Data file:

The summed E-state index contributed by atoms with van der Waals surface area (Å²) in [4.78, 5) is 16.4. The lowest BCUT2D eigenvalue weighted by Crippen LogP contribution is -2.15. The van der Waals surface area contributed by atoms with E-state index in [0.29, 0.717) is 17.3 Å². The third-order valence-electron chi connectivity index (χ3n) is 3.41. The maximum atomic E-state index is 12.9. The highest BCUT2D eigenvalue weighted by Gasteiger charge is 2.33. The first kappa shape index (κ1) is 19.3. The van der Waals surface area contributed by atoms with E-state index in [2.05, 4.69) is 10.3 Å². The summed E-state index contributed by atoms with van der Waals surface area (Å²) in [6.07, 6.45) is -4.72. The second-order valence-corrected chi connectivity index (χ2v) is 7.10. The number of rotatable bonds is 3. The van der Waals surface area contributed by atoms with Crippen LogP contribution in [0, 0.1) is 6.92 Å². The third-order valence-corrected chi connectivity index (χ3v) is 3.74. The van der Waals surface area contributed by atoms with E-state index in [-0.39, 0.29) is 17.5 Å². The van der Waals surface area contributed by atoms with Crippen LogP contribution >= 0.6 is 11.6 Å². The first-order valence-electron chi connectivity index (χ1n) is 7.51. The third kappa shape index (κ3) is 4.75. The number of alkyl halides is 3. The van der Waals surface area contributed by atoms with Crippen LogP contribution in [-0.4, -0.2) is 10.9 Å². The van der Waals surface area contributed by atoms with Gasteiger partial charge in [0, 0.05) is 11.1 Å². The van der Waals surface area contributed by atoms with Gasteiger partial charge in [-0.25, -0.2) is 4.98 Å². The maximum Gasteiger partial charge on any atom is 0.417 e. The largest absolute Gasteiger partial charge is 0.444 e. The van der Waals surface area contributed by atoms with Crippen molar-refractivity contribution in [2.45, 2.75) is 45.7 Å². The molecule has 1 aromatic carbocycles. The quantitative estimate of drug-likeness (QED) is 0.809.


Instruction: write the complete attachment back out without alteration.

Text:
The summed E-state index contributed by atoms with van der Waals surface area (Å²) in [4.78, 5) is 16.4. The lowest BCUT2D eigenvalue weighted by Crippen LogP contribution is -2.15. The van der Waals surface area contributed by atoms with E-state index in [0.29, 0.717) is 17.3 Å². The third-order valence-electron chi connectivity index (χ3n) is 3.41. The maximum atomic E-state index is 12.9. The highest BCUT2D eigenvalue weighted by Gasteiger charge is 2.33. The first kappa shape index (κ1) is 19.3. The van der Waals surface area contributed by atoms with E-state index in [2.05, 4.69) is 10.3 Å². The summed E-state index contributed by atoms with van der Waals surface area (Å²) in [6.07, 6.45) is -4.72. The second-order valence-corrected chi connectivity index (χ2v) is 7.10. The number of rotatable bonds is 3. The van der Waals surface area contributed by atoms with Crippen LogP contribution in [0, 0.1) is 6.92 Å². The third-order valence-corrected chi connectivity index (χ3v) is 3.74. The van der Waals surface area contributed by atoms with E-state index in [-0.39, 0.29) is 17.5 Å². The van der Waals surface area contributed by atoms with Crippen LogP contribution >= 0.6 is 11.6 Å². The first-order valence-electron chi connectivity index (χ1n) is 7.51. The third kappa shape index (κ3) is 4.75. The number of alkyl halides is 3. The van der Waals surface area contributed by atoms with Crippen LogP contribution in [-0.4, -0.2) is 10.9 Å². The van der Waals surface area contributed by atoms with Gasteiger partial charge in [0, 0.05) is 11.1 Å². The van der Waals surface area contributed by atoms with Gasteiger partial charge in [-0.25, -0.2) is 4.98 Å². The maximum Gasteiger partial charge on any atom is 0.417 e. The largest absolute Gasteiger partial charge is 0.444 e. The van der Waals surface area contributed by atoms with Crippen molar-refractivity contribution in [2.45, 2.75) is 45.7 Å². The molecule has 1 aromatic carbocycles. The quantitative estimate of drug-likeness (QED) is 0.809.